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Housing in Canada became easier to afford in the last quarter of 2010, helped by lower mortgage rates and minimal appreciation in home prices, according to a study by Royal Bank of Canada.
The report by Canada's biggest bank found that affordability measures eased at the national level across the housing types it tracks in its quarterly Housing Trends and Affordability index report. It was the second straight quarter in which housing became easier to afford.
The Royal Bank's quarterly affordability index measures the proportion of pretax household income needed to service the cost of owning a home. The lower the measure, the less costly it is.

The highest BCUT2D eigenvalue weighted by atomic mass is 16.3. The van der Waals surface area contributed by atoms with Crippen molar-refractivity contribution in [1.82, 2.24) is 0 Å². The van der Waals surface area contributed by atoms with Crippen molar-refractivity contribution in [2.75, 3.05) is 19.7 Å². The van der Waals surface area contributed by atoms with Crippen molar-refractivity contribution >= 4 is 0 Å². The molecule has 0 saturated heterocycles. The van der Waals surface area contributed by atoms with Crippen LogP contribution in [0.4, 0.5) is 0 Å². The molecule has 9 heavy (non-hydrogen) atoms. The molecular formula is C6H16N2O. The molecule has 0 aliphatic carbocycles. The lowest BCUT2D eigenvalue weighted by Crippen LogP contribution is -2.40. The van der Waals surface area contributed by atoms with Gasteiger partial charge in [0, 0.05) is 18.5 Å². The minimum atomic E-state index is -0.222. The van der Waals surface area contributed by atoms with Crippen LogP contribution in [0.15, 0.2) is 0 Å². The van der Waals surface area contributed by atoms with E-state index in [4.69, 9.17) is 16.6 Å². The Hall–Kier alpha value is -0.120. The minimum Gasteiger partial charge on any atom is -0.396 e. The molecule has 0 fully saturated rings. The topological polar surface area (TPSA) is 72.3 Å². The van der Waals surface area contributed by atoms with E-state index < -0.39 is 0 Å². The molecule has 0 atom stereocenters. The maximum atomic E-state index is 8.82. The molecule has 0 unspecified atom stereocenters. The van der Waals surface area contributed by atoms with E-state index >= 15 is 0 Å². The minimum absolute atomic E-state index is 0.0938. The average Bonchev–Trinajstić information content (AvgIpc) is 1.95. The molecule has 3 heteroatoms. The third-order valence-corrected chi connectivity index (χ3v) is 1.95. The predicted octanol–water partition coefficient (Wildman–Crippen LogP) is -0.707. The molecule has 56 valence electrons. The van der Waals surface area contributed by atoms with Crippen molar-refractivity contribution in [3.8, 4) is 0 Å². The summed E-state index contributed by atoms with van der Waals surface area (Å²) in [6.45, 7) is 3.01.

For a detached bungalow, the measure slid 0.8 percentage points to 39.9 percent. For a standard condominium, it fell 0.4 percentage points to 27.6 percent, and for a standard two-storey home it decreased 0.4 percentage points to 46.0 percent.
But the trend will likely be short-lived, the study's author said, pointing to higher borrowing costs that will come with interest rate hikes by the Bank of Canada this year and into 2012. Five-year mortgage rates have already begun to rise.
"We expect affordability measures will rise gradually in the next three years or so while monetary policy is readjusted, but will land softly thereafter once interest rates stabilize at higher levels," said Robert Hogue, senior economist, Royal Bank of Canada.
"This pattern would be consistent with moderate yet sustained stress on Canada's housing market. Overall, the era of rapid home price appreciation of the past 10 years has likely run its course and we believe that Canada has entered a period of very modest increases."
Most of Canada's provinces saw improvements in affordability in the fourth quarter, the study found.